Why I think being a modern man is difficult

Helloo,

I’ve been thinking about men and the things they struggle with. Read to the bottom I’ve attached a documentary by CNN on the topic, veerrrrrry interesting.

Life is hard when you’re a man. I live in Britain, so I can only speak about the typical Anglo-American male. Let’s scrutinize their lives together lol. For those of you who don’t know who that is it’s just a male that resides in either England (Anglo) or America, who adopts the English and or American cultural practices of manhood, usually but not exclusively, Caucasian.
The typical Anglo-American male is emotionally stifled. You are taught to internalize your emotions and to barely even recognize them and not vent in a healthy way. Then something that should have been dealt with or even dare I say cried about eventually just comes out as rage.
You don’t know how feminist you should be. Sometimes men offer their seats to women just to be gentlemanly and they get called out for it because the woman thinks that it is not a man’s place to do that just because she is a woman, she can stand on her own two feet. I’m personally not like that but I understand what the women mean by it.
You are bombarded by unobtainable standards of manhood. Having the right job, Earning the right amount of money. Having the perfect body with chiselled abs. Having your own place. Having your own children who are perfect. A wife who is perfect. A car that is perfect etc. Not everybody is going to be rich, or married or have perfect children.
Traditional gender roles have been blurred and you find this confusing and scary. Now this one is very interesting. With the increase in opportunities and education for women a woman can now do everything a man can. However, this presents itself with a problem in that it forces men to confront their place in society. This is because women’s role in marriage/society is also linked to their biology, only women can carry and give birth to children, so their traditional role as caregivers are justified and tied up in their biology. Men, however, cannot carry young nor can they breastfeed, so traditionally they went out to work and brought the dollar home but now women can do that too. BUTTTT women can encroach upon men”s traditional roles but men cannot encroach upon women’s traditional roles because their biology prohibits it, what I mean is that a man cannot carry or give birth to young or breastfeed etc. Which has your typical Anglo-American male thinking:

“…right so carrying the young for 9 months she can do that but I can’t and breastfeeding and giving birth she can do that but I can’t but it’s ok I can be useful other ways! Errm… ok so bringing in the money riiiight well she can do that as well, going out to work paying the bills ok yeah soooo she can do that too, driving the car, getting educated etc she can do that as wellll, so what exactly is my unique usefulness in society? She can not only do the things that men CAN’T DO but she can ALSO do the things that MEN CAN DO. What am I here for?…Sperm donor?”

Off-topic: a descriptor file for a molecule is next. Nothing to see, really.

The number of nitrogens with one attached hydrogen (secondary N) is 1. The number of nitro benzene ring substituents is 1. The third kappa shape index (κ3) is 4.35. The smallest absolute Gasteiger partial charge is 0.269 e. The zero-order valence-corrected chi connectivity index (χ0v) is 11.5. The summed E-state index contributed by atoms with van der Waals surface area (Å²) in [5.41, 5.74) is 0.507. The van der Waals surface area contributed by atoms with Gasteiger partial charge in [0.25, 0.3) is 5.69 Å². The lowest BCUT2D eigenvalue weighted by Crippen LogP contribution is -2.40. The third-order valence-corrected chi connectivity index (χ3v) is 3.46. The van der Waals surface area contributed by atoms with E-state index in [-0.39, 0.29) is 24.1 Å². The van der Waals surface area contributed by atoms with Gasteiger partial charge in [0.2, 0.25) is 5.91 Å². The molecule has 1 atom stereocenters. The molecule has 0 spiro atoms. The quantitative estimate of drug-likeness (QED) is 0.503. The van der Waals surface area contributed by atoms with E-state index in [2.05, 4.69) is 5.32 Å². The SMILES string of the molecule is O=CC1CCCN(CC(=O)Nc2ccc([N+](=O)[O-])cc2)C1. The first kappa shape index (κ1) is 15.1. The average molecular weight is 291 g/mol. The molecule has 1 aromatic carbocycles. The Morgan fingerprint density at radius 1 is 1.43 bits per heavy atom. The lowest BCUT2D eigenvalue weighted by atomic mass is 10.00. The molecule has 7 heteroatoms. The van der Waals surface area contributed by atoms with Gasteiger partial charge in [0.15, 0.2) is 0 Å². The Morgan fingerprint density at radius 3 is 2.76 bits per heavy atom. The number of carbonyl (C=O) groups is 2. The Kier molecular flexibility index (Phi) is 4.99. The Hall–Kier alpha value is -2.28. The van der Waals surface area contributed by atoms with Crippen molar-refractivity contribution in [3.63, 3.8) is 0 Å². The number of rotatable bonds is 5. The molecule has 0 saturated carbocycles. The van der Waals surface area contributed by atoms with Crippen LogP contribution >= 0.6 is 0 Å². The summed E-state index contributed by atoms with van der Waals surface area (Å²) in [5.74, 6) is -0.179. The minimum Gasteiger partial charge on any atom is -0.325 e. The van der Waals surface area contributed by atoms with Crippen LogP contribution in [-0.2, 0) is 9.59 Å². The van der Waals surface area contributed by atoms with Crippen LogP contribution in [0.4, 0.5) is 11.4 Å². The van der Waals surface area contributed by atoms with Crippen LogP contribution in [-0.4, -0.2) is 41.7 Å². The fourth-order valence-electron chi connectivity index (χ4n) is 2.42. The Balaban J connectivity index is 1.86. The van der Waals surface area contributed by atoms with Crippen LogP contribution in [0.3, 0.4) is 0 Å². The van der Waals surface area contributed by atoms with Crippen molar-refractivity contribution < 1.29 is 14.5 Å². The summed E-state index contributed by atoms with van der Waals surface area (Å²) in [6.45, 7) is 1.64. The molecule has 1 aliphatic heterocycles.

Now I’m going to suggest something radical…. I think that men’s role in life is to love Jesus and nurture just like women nurture. I think men should be the opposite of what they are traditionally, stern, money bags, in charge, I think they should be in touch with their emotions and work in order to nurture and pick up the slack to help, not hold that over the women and just to be in charge. If the two sexes were to work together not against each other it would be so much more helpful. I think that encouraging equal opportunities for women is a big part of the nurturing role of men towards society as a whole. They have the social capital to do soo much good and they either waste it or abuse it. According to the 2017 Global Gender Gap Report, published by the World Economic Forum, which benchmarks 144 countries on their progress towards gender parity across four matrices: Economic Participation and Opportunity, Educational Attainment, Health and Survival and Political Empowerment, it will take 217 years for women to achieve parity with men globally. The report states that this is partly due to the widening of the Economic Participation gap, which has reverted back to where it stood in 2008. One key finding of the report is that Western Europe is reported to have a remaining gender gap of 25%, putting that area ahead of North America, which has a remaining gender gap of 28%. The report also goes on to state that a variety of models and empirical studies have suggested that improving gender parity could add an estimated US$250 billion to the GDP of the United Kingdom. One key avenue highlighted for further progress is closing the occupational gender gaps, which the report suggest require adjustments within the education sector, companies and by policy makers, pointing out that fields that, such as the care economy and the emerging technology sector, are losing out on the benefits of diversity (Word Economic Forum 2017, pp.vii-viii)
Some statistics on women’s leadership potential: I don’t want to exhaust you with stats so here’s the highlights: